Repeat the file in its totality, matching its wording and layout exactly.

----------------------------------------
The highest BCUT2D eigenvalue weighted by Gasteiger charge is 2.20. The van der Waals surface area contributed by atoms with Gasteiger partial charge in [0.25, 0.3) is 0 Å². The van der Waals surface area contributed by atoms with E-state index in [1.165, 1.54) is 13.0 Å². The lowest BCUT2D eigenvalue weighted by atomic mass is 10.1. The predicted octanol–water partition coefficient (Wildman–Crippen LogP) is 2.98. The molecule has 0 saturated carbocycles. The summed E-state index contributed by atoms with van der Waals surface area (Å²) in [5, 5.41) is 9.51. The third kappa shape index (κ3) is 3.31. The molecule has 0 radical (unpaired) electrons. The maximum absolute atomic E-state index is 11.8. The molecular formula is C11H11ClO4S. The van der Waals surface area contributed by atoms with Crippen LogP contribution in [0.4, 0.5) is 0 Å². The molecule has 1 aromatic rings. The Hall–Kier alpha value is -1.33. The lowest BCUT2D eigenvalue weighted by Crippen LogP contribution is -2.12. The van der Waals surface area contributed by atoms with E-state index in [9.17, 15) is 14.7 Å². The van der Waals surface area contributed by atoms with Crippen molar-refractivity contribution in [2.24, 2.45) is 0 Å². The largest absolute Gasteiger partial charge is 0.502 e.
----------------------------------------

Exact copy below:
The highest BCUT2D eigenvalue weighted by Gasteiger charge is 2.20. The van der Waals surface area contributed by atoms with Gasteiger partial charge in [0.25, 0.3) is 0 Å². The van der Waals surface area contributed by atoms with E-state index in [1.165, 1.54) is 13.0 Å². The lowest BCUT2D eigenvalue weighted by atomic mass is 10.1. The predicted octanol–water partition coefficient (Wildman–Crippen LogP) is 2.98. The molecule has 0 saturated carbocycles. The summed E-state index contributed by atoms with van der Waals surface area (Å²) in [5, 5.41) is 9.51. The third kappa shape index (κ3) is 3.31. The molecule has 0 radical (unpaired) electrons. The maximum absolute atomic E-state index is 11.8. The molecular formula is C11H11ClO4S. The van der Waals surface area contributed by atoms with Crippen LogP contribution in [0.4, 0.5) is 0 Å². The molecule has 1 aromatic rings. The Hall–Kier alpha value is -1.33. The lowest BCUT2D eigenvalue weighted by Crippen LogP contribution is -2.12. The van der Waals surface area contributed by atoms with E-state index in [9.17, 15) is 14.7 Å². The van der Waals surface area contributed by atoms with Crippen molar-refractivity contribution in [2.24, 2.45) is 0 Å². The largest absolute Gasteiger partial charge is 0.502 e.